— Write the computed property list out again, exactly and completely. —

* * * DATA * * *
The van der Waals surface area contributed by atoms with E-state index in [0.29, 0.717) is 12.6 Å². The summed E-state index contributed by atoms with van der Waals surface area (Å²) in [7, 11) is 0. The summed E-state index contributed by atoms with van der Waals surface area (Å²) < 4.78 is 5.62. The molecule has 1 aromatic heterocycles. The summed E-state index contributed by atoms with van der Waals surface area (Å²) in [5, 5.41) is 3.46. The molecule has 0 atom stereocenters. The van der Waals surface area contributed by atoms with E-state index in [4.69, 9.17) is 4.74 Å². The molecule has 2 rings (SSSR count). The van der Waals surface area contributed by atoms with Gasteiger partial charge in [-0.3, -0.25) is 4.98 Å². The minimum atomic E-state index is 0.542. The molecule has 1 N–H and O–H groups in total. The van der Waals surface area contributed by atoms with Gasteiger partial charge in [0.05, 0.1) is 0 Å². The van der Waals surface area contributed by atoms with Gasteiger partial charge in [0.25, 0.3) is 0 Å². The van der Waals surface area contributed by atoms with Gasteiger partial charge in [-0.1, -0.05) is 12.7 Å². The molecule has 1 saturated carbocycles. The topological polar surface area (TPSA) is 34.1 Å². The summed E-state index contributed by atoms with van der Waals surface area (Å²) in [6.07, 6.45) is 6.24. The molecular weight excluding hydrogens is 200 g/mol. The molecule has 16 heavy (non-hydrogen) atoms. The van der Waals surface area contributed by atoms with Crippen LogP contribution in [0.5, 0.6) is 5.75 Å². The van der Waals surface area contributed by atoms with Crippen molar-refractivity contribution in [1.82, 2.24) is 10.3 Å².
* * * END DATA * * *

The van der Waals surface area contributed by atoms with E-state index in [0.29, 0.717) is 12.6 Å². The summed E-state index contributed by atoms with van der Waals surface area (Å²) in [7, 11) is 0. The summed E-state index contributed by atoms with van der Waals surface area (Å²) < 4.78 is 5.62. The molecule has 1 aromatic heterocycles. The summed E-state index contributed by atoms with van der Waals surface area (Å²) in [5, 5.41) is 3.46. The molecule has 0 atom stereocenters. The van der Waals surface area contributed by atoms with E-state index in [4.69, 9.17) is 4.74 Å². The molecule has 2 rings (SSSR count). The van der Waals surface area contributed by atoms with Gasteiger partial charge in [-0.3, -0.25) is 4.98 Å². The minimum atomic E-state index is 0.542. The molecule has 1 N–H and O–H groups in total. The van der Waals surface area contributed by atoms with Gasteiger partial charge in [0.05, 0.1) is 0 Å². The van der Waals surface area contributed by atoms with Gasteiger partial charge in [0.25, 0.3) is 0 Å². The van der Waals surface area contributed by atoms with Gasteiger partial charge in [-0.1, -0.05) is 12.7 Å². The molecule has 1 saturated carbocycles. The topological polar surface area (TPSA) is 34.1 Å². The summed E-state index contributed by atoms with van der Waals surface area (Å²) in [6.07, 6.45) is 6.24. The molecular weight excluding hydrogens is 200 g/mol. The molecule has 16 heavy (non-hydrogen) atoms. The van der Waals surface area contributed by atoms with Crippen LogP contribution in [0.5, 0.6) is 5.75 Å². The van der Waals surface area contributed by atoms with Crippen molar-refractivity contribution in [1.82, 2.24) is 10.3 Å².